TIME recycling

It’s Outrageously Expensive, but This Element Could Be Used to Recycle Radioactive Fuel One Day

Jochen Luebke—AFP/Getty Images A tank containing radioactive water is seen at the Asse nuclear-waste-storage facility in Remlingen, Germany, on March 4, 2014

A few milligrams costs a fortune, but californium shows fascinating potential nonetheless

Research on a little-known element called californium may open up completely new opportunities to store radioactive waste and recycle radioactive fuel.

The team behind the study, published in the current edition of Nature Chemistry, found that californium had an extraordinary capability to bond with and separate other materials. It also has an extreme resistance to radiation damage.

“It sounds almost too good to be true,” says professor Thomas Albrecht-Schmitt, who led the Florida State University–based experiments, and refers to the element as “wicked stuff.”

This groundbreaking work does not only shed light on a fringe element of the periodic table, it may also help scientists develop new storage containers for radioactive waste and to separate radioactive fuel, which means it could be recycled.

“It’s not purely an academic practice,” said Albrecht-Schmitt. “This has real-world application.”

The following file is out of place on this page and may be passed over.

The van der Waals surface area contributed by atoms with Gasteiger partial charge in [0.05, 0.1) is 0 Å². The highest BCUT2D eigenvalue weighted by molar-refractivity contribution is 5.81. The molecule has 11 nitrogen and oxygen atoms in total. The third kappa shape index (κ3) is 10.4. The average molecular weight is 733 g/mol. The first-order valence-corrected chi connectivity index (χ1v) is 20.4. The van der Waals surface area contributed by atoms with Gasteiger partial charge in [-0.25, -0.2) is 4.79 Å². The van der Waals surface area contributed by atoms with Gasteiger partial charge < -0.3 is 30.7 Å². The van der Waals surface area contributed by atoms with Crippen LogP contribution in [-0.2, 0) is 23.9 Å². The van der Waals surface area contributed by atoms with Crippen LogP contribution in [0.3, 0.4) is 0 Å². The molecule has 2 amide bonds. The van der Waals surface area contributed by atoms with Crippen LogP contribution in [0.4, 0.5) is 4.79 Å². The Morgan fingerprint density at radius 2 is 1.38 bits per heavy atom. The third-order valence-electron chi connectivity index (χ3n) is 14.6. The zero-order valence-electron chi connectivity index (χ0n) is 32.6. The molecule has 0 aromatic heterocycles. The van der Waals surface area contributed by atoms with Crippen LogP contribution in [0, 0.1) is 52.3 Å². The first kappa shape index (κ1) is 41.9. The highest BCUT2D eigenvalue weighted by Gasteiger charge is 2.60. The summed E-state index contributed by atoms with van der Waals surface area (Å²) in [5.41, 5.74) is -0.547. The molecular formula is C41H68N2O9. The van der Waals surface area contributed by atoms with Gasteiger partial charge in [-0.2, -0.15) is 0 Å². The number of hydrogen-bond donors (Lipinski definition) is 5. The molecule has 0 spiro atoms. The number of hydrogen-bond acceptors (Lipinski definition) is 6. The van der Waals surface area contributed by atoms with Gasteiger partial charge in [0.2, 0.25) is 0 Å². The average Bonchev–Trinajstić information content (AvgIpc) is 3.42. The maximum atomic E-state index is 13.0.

The snag? It requires a ton of cash. The 5 mg of californium used in Albrecht-Schmitt’s research cost a whopping $1.4 million to obtain, and required years of work with the U.S. Department of Energy.

[Phys.org]

Tap to read full story

Your browser is out of date. Please update your browser at http://update.microsoft.com


YOU BROKE TIME.COM!

Dear TIME Reader,

As a regular visitor to TIME.com, we are sure you enjoy all the great journalism created by our editors and reporters. Great journalism has great value, and it costs money to make it. One of the main ways we cover our costs is through advertising.

The use of software that blocks ads limits our ability to provide you with the journalism you enjoy. Consider turning your Ad Blocker off so that we can continue to provide the world class journalism you have become accustomed to.

The TIME Team